Jun 282013
 
 June 28, 2013  Surveillance, U.S.

Chris Good reports:

NSA Director Gen. Keith Alexander addressed the new Guardian reports of mass U.S. email collection on Thursday, saying the NSA terminated the program because it was ineffective and wasn’t worth the risk to citizens’ privacy.

The Guardian, to which Edward Snowden leaked details of a broad U.S. program to collect phone records of citizens, reported on Thursday that Guardian-obtained NSA documents show a similar program to collect email records. The program, which reportedly began in 2001 under President Bush, continued until 2011 under President Obama and involved mass collection of email “metadata”–records, but not the contents of emails–between U.S. citizens and email accounts outside the country.

“We started that debate and said this did not have the value to stop the terrorist attacks that we need,” Alexander said during a speech in Baltimore. “We went forward to the administration and Congress and, with all their support, shut that program down, because it wasn’t meeting what we needed and we thought we could better protect civil liberties and privacy by doing away with it.”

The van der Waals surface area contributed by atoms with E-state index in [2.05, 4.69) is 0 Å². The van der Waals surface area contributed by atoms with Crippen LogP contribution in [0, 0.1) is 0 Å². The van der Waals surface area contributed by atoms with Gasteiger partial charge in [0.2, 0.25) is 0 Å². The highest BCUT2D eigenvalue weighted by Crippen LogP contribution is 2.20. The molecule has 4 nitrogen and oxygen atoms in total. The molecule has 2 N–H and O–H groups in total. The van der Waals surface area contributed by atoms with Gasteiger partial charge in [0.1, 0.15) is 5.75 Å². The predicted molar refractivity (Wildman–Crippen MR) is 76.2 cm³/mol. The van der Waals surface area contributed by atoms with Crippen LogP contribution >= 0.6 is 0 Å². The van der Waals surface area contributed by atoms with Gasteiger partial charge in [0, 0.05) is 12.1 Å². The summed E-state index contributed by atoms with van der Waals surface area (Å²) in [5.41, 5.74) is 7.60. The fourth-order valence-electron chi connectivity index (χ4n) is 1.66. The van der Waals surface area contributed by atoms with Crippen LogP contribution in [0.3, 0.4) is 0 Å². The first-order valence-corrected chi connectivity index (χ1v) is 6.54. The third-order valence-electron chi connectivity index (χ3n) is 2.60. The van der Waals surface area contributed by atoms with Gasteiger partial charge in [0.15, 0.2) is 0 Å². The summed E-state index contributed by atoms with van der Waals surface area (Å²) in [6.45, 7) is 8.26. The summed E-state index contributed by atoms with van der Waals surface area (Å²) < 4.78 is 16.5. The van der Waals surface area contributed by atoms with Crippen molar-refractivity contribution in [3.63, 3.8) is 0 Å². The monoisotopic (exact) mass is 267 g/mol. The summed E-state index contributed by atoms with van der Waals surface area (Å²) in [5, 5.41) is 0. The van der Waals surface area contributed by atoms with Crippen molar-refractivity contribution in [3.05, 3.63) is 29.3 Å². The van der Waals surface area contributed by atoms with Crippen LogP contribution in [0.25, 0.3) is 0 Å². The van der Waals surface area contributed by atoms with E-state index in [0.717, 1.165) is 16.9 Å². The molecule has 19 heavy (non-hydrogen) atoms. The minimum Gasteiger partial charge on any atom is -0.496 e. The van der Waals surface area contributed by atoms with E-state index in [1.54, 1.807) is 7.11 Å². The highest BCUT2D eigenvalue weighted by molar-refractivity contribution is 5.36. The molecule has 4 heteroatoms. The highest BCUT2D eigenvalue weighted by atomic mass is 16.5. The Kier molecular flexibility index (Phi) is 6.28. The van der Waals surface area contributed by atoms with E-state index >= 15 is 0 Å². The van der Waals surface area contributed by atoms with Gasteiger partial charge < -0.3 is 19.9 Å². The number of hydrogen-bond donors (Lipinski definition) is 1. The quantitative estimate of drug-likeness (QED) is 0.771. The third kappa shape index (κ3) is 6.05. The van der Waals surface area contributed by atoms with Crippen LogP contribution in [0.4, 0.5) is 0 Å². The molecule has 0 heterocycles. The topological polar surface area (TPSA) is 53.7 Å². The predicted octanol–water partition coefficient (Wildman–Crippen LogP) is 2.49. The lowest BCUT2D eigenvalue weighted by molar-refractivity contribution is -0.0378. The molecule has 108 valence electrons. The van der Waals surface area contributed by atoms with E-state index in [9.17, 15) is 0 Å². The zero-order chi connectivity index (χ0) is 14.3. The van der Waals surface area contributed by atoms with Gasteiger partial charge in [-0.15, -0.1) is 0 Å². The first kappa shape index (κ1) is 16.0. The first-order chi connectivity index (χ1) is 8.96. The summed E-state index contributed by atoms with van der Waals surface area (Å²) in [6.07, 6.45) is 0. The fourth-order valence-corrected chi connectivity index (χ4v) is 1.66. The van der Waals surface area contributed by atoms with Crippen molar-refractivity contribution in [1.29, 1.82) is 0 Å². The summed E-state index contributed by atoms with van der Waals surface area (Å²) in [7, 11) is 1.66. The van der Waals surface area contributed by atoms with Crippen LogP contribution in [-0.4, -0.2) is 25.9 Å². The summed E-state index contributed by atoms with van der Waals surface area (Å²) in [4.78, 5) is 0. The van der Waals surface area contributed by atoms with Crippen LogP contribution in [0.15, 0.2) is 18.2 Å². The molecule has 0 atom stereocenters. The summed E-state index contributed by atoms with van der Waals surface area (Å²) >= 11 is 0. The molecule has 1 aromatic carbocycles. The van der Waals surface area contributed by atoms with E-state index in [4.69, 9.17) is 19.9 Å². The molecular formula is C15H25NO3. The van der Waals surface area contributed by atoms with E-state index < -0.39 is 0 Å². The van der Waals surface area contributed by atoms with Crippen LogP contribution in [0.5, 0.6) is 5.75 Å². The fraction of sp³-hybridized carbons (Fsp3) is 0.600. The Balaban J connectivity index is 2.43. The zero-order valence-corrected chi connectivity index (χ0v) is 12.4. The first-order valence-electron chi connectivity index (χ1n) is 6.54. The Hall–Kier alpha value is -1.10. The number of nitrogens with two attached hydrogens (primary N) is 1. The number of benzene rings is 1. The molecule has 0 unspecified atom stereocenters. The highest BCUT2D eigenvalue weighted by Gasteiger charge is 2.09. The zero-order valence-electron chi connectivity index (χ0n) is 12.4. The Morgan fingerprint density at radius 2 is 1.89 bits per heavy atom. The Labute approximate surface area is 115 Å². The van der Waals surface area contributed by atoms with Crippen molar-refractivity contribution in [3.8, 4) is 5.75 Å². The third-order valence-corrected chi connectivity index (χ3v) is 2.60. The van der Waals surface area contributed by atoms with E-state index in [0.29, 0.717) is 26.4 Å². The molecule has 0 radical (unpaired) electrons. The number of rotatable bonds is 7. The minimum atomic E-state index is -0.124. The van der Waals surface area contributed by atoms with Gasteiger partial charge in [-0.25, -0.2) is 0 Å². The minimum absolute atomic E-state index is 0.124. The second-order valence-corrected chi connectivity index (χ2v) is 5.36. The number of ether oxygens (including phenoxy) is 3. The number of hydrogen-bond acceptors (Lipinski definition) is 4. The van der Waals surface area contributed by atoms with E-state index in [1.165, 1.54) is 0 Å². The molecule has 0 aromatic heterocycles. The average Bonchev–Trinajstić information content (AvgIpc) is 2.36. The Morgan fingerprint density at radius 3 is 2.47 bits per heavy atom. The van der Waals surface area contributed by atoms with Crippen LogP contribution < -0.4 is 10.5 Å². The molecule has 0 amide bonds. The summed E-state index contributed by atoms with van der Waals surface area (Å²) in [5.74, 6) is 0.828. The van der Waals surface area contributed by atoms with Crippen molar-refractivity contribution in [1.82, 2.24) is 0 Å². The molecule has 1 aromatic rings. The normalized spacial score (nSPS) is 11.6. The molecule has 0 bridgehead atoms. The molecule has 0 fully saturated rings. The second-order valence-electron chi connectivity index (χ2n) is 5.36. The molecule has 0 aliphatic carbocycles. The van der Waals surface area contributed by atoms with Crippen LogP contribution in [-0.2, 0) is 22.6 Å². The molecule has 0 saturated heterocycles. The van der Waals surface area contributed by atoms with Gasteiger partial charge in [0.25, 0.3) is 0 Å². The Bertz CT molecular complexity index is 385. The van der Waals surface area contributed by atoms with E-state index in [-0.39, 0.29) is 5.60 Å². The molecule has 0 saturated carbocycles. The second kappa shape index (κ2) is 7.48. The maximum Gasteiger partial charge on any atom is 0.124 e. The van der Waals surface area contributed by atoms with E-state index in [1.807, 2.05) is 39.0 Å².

Alexander said NSA did not keep the data it had collected under the program.

“All that data was purged at that time,” Alexander said.

 Read more on ABC.

 

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